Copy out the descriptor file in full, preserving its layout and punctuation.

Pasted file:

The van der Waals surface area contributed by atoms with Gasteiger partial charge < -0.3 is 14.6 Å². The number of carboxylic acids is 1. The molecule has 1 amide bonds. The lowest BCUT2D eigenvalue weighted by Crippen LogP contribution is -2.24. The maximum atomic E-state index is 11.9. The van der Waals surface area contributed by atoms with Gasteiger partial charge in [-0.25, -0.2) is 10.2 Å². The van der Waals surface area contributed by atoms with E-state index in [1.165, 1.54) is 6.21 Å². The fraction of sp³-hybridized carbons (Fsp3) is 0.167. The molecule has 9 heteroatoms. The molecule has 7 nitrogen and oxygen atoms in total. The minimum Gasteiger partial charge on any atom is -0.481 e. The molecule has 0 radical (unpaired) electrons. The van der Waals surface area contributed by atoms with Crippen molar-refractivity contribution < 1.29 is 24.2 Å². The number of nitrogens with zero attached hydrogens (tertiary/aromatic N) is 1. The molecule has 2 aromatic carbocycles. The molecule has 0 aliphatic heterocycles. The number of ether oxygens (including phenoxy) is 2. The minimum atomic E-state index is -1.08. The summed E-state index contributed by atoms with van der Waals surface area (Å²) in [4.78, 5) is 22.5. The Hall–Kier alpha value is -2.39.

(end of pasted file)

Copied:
The van der Waals surface area contributed by atoms with Gasteiger partial charge < -0.3 is 14.6 Å². The number of carboxylic acids is 1. The molecule has 1 amide bonds. The lowest BCUT2D eigenvalue weighted by Crippen LogP contribution is -2.24. The maximum atomic E-state index is 11.9. The van der Waals surface area contributed by atoms with Gasteiger partial charge in [-0.25, -0.2) is 10.2 Å². The van der Waals surface area contributed by atoms with E-state index in [1.165, 1.54) is 6.21 Å². The fraction of sp³-hybridized carbons (Fsp3) is 0.167. The molecule has 9 heteroatoms. The molecule has 7 nitrogen and oxygen atoms in total. The minimum Gasteiger partial charge on any atom is -0.481 e. The molecule has 0 radical (unpaired) electrons. The van der Waals surface area contributed by atoms with Crippen molar-refractivity contribution < 1.29 is 24.2 Å². The number of nitrogens with zero attached hydrogens (tertiary/aromatic N) is 1. The molecule has 2 aromatic carbocycles. The molecule has 0 aliphatic heterocycles. The number of ether oxygens (including phenoxy) is 2. The minimum atomic E-state index is -1.08. The summed E-state index contributed by atoms with van der Waals surface area (Å²) in [4.78, 5) is 22.5. The Hall–Kier alpha value is -2.39.